In a conversation with Campaign India, Piyush Pandey, executive chairman, Ogilvy India and creative director, Ogilvy South Asia pays tribute to Ranjan Kapur.
A very big client commented once, "when I meet agency heads socially, I see it as courtesy. But when I meet Ranjan Kapur, I go back learning".
Even after retiring from Ogilvy in 2004, his influence on the industry remained as WPP’s country head. I call it influence, because ‘influence’ is shown by your character and personality. Influence is not by power, which he never displayed even as the chairman of Ogilvy in India. He treated everyone small or big with the same mutual respect.
He was the one who made me Ogilvy Bombay’s creative director first, at the risk of losing some senior people, which the agency did lose. He was the one who persuaded me to be the head of the Bombay office, along with my creative job. He also made me the national creative director. Apart from designations, he is the one who gave me wings to fly. He is the one who believed in great creative work and thought that I am the appropriate partner for him to do that job. That gave me the belief that I could build a team, that we were able to do together and the rest is history, I guess.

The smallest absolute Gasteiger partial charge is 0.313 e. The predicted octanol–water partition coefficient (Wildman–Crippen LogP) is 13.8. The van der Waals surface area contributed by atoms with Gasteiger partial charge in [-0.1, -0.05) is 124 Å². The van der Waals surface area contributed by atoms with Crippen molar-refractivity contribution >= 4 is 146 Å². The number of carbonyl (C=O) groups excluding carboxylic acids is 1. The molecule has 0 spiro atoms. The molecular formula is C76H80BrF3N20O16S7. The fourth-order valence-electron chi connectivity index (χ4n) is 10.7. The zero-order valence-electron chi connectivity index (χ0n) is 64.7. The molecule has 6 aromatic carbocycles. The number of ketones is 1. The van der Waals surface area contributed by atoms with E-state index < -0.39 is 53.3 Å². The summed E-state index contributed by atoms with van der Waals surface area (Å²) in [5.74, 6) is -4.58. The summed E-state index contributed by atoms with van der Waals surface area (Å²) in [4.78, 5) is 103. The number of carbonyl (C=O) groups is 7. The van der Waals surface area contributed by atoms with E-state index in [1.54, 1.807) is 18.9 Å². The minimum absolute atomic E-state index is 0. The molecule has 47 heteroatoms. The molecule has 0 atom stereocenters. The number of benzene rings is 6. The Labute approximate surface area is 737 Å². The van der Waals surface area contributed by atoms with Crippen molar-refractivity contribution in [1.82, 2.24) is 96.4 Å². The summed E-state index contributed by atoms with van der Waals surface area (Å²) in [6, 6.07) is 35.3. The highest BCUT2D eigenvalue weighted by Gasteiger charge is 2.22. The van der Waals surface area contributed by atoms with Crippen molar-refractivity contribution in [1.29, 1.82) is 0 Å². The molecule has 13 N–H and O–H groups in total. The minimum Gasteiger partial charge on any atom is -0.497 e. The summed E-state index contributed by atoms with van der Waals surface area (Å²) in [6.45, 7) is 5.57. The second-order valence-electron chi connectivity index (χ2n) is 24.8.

He was a dream for any creative person and it was my dream come true that he chose me to be his partner. He commanded respect till the last day.
A statement from Piyush Pandey, SN Rane and the board of directors, Ogilvy & Mather, India was also released this evening to its employees and key stakeholders. Read the statement below: